Sandia LabNews

Red Storm is ranked the world's most efficient supercomputer in two of six categories

A new series of measurements — the next step in evolution of criteria to more accurately determine the efficiency of supercomputers — has rated Sandia’s Red Storm computer — already judged sixth fastest in the world on the old but more commonly accepted Linpack test — the best in the world in two of six new categories, and very high in two other important categories.

The two first-place benchmarks measure the efficiency of keeping track of individual data (called random access memory), and of communicating data between processors. This is the equivalent of how well a good basketball team works its offense, rapidly passing the ball many times to score against a tough opponent.

NNSA Administrator Linton Brooks got an advance peek at the results and touted them publicly during his recent Sandia visit (Lab News, Feb. 17). Sandia president Tom Hunter proudly noted them in his talks to Sandians and the community last week (see pages 1 and 5).

To understand why success in the new categories is more definitive than the more easily understandable measurement of mere speed (and is not just shopping for a hard-to-understand test that gives the most favorable result for the home team), it’s probably worth a moment to examine how technical ratings were established in the first place.

In the mid-19th century, researchers had all they could do to figure out the speed with which electricity traversed a simple wire.

Much more complicated in the late 20th and early 21st centuries were measurements made of currents flowing along the intricate circuitry of a computer chip.

Basic task of supercomputer

Still more difficult was to arrive at a meaningful number describing the information flowing electrically between many chips intended to work together like an orchestra — each instrument coming in at exactly the right time to solve small portions of large problems, and then pass along that information to the next set of chips waiting to continue the symphony.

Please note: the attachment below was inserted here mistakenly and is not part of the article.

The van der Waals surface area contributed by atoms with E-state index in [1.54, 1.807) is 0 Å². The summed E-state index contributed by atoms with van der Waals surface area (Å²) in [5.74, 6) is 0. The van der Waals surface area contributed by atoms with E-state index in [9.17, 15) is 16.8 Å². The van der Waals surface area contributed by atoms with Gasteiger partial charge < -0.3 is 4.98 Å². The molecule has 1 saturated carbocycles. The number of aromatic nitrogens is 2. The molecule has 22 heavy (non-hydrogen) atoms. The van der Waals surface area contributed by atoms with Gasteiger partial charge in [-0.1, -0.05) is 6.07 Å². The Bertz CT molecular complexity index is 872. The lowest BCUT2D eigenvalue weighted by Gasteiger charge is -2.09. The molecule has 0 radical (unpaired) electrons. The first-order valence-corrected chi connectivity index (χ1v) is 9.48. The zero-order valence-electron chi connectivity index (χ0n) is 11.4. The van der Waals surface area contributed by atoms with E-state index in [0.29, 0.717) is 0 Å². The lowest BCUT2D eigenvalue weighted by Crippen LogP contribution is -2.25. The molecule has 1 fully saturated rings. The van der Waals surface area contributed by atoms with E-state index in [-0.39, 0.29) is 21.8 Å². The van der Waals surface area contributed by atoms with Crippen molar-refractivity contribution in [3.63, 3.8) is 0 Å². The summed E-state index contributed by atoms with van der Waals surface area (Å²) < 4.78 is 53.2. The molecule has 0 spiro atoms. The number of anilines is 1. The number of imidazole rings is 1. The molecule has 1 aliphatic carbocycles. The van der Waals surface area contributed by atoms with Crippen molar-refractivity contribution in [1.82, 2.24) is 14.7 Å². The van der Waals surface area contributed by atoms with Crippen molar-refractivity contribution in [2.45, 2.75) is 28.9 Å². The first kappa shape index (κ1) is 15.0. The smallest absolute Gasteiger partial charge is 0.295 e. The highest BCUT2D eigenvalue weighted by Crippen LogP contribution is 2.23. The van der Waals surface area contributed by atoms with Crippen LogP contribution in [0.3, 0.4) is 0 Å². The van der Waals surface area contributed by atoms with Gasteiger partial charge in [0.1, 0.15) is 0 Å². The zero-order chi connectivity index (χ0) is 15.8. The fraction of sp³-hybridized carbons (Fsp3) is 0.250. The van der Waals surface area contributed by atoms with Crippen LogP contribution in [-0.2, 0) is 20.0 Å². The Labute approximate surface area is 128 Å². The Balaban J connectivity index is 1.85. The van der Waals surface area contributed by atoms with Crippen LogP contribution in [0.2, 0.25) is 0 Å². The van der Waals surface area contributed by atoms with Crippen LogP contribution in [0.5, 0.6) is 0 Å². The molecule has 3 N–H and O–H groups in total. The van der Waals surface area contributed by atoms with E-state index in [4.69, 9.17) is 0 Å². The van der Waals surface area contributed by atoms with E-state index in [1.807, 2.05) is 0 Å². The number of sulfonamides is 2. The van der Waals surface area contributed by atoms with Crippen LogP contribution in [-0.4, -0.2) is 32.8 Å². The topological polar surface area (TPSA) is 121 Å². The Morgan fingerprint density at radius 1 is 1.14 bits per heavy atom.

This is the basic task of a modern super- computer.

The only way to know whether all the pieces are playing together would be to check the output of each chip, and there are thousands and thousands of chips in computers processing information in parallel circuits. Such tests would be expensive and time-consuming.

Thus, in the early 1990s, supercomputer manufacturers distinguished the capabilities of their products by announcing Theoretical Peak numbers, says Sudip Dosangh (1420). This figure represented how fast a computer with many chips in parallel circuits could run if all processors worked perfectly and in unison. The number was best considered a hopeful estimate.

Next came the Linpack benchmark, which provided a real but relatively simple series of algorithms for a supercomputer to solve. Since 1993, that part of the world interested in supercomputers has watched for the new Linpack numbers, published every six months, to determine the 500 fastest computers in the world, and which entrant is the fastest of them all. For several years, this was the Sandia ASCI Red supercomputer.

More recently, the limitations of this approach have encouraged the Linpack founders, in conjunction with supercomputer manufacturers, to develop still more realistic tests. These indicate how well supercomputers handle essential functions like the passing between processors of large amounts of data necessary to solve real-world problems.

It is in this revised series of tests, called the High Performance Computing Challenge (HPCC) test suite, that Sandia’s Red Storm supercomputer — funded by NNSA’s Advanced Simulation & Computing (ASC) program — has done extremely well.

Rob Leland, director of Computing and Network Services Center 4300, offers this example of a complicated problem: “Suppose your computer is modeling a car crash,” he told the Lab News. “You’re doing calculations about when the windshield is going to break. And then the hood goes through it. This is a very discontinuous event: Out of the blue, something else enters the picture dramatically.”

“You have to remesh every point [of your visualization],” agrees John Zepper (4320).

Fundamental problem solved

Continues Rob, “This is the fundamental problem that Sandia solved in Red Storm: how to monitor what’s coming at you, in every stage of your calculations. You need very good communications infrastructure, because the information is concise, very intense. You need a lot of bandwidth and low latency [to be able to transmit a lot of information with minimum delays], and because the incoming information is very unpredictable, you have to be good [read, ‘aware’] in every direction.”